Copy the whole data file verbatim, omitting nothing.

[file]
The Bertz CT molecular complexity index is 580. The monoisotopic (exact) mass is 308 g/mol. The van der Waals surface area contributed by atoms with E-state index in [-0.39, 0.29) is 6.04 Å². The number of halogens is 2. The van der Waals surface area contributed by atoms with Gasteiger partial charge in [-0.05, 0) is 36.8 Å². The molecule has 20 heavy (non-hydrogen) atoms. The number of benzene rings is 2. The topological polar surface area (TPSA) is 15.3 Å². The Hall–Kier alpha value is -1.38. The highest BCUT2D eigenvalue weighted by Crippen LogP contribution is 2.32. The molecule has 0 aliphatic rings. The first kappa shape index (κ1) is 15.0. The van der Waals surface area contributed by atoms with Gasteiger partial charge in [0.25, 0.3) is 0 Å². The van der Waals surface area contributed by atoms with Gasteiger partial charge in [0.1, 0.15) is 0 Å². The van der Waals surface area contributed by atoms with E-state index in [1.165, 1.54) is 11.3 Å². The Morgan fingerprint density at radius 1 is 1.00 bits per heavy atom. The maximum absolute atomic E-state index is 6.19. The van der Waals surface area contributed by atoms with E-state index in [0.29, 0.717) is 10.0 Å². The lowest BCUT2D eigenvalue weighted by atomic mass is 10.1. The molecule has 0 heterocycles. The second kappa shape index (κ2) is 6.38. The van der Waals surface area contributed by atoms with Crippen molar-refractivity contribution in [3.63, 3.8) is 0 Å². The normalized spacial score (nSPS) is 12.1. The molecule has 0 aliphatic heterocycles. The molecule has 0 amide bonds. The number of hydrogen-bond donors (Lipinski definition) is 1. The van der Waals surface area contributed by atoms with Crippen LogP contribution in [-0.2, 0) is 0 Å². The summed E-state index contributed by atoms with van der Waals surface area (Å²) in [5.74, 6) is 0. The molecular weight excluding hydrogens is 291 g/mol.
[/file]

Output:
The Bertz CT molecular complexity index is 580. The monoisotopic (exact) mass is 308 g/mol. The van der Waals surface area contributed by atoms with E-state index in [-0.39, 0.29) is 6.04 Å². The number of halogens is 2. The van der Waals surface area contributed by atoms with Gasteiger partial charge in [-0.05, 0) is 36.8 Å². The molecule has 20 heavy (non-hydrogen) atoms. The number of benzene rings is 2. The topological polar surface area (TPSA) is 15.3 Å². The Hall–Kier alpha value is -1.38. The highest BCUT2D eigenvalue weighted by Crippen LogP contribution is 2.32. The molecule has 0 aliphatic rings. The first kappa shape index (κ1) is 15.0. The van der Waals surface area contributed by atoms with Gasteiger partial charge in [0.25, 0.3) is 0 Å². The van der Waals surface area contributed by atoms with Gasteiger partial charge in [0.1, 0.15) is 0 Å². The van der Waals surface area contributed by atoms with E-state index in [1.165, 1.54) is 11.3 Å². The Morgan fingerprint density at radius 1 is 1.00 bits per heavy atom. The maximum absolute atomic E-state index is 6.19. The van der Waals surface area contributed by atoms with E-state index in [0.29, 0.717) is 10.0 Å². The lowest BCUT2D eigenvalue weighted by atomic mass is 10.1. The molecule has 0 heterocycles. The second kappa shape index (κ2) is 6.38. The van der Waals surface area contributed by atoms with Crippen molar-refractivity contribution in [3.63, 3.8) is 0 Å². The normalized spacial score (nSPS) is 12.1. The molecule has 0 aliphatic heterocycles. The molecule has 0 amide bonds. The number of hydrogen-bond donors (Lipinski definition) is 1. The van der Waals surface area contributed by atoms with Crippen LogP contribution in [-0.2, 0) is 0 Å². The summed E-state index contributed by atoms with van der Waals surface area (Å²) in [5.74, 6) is 0. The molecular weight excluding hydrogens is 291 g/mol.